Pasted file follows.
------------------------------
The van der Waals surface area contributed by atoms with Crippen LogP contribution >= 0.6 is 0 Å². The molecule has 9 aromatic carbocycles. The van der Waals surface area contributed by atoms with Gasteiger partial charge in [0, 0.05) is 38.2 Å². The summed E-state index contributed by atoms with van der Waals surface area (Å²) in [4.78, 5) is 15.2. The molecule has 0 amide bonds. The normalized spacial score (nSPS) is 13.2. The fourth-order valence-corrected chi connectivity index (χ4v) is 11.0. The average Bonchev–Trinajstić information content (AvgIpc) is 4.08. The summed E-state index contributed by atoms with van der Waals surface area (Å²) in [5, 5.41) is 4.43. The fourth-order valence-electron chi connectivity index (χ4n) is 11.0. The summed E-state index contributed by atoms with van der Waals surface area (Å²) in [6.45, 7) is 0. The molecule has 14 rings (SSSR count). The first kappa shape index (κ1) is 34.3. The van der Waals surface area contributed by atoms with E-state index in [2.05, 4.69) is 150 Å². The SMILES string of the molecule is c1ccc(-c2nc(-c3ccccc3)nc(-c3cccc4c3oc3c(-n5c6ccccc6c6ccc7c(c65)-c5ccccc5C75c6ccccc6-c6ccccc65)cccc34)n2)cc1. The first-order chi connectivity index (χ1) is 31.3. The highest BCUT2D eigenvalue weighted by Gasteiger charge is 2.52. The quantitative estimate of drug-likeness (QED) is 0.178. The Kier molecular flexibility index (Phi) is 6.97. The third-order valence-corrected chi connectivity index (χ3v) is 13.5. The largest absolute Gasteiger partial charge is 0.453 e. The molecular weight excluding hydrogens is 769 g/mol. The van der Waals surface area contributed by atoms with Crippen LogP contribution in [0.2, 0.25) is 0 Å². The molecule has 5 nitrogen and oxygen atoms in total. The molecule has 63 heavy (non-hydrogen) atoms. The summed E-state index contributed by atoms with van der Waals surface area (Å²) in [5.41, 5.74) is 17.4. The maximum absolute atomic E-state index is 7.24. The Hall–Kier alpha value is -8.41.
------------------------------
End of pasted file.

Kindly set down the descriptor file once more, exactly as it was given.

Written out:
The van der Waals surface area contributed by atoms with Crippen LogP contribution >= 0.6 is 0 Å². The molecule has 9 aromatic carbocycles. The van der Waals surface area contributed by atoms with Gasteiger partial charge in [0, 0.05) is 38.2 Å². The summed E-state index contributed by atoms with van der Waals surface area (Å²) in [4.78, 5) is 15.2. The molecule has 0 amide bonds. The normalized spacial score (nSPS) is 13.2. The fourth-order valence-corrected chi connectivity index (χ4v) is 11.0. The average Bonchev–Trinajstić information content (AvgIpc) is 4.08. The summed E-state index contributed by atoms with van der Waals surface area (Å²) in [5, 5.41) is 4.43. The fourth-order valence-electron chi connectivity index (χ4n) is 11.0. The summed E-state index contributed by atoms with van der Waals surface area (Å²) in [6.45, 7) is 0. The molecule has 14 rings (SSSR count). The first kappa shape index (κ1) is 34.3. The van der Waals surface area contributed by atoms with E-state index in [2.05, 4.69) is 150 Å². The SMILES string of the molecule is c1ccc(-c2nc(-c3ccccc3)nc(-c3cccc4c3oc3c(-n5c6ccccc6c6ccc7c(c65)-c5ccccc5C75c6ccccc6-c6ccccc65)cccc34)n2)cc1. The first-order chi connectivity index (χ1) is 31.3. The highest BCUT2D eigenvalue weighted by Gasteiger charge is 2.52. The quantitative estimate of drug-likeness (QED) is 0.178. The Kier molecular flexibility index (Phi) is 6.97. The third-order valence-corrected chi connectivity index (χ3v) is 13.5. The largest absolute Gasteiger partial charge is 0.453 e. The molecular weight excluding hydrogens is 769 g/mol. The van der Waals surface area contributed by atoms with Crippen LogP contribution in [0.2, 0.25) is 0 Å². The molecule has 5 nitrogen and oxygen atoms in total. The molecule has 63 heavy (non-hydrogen) atoms. The summed E-state index contributed by atoms with van der Waals surface area (Å²) in [5.41, 5.74) is 17.4. The maximum absolute atomic E-state index is 7.24. The Hall–Kier alpha value is -8.41.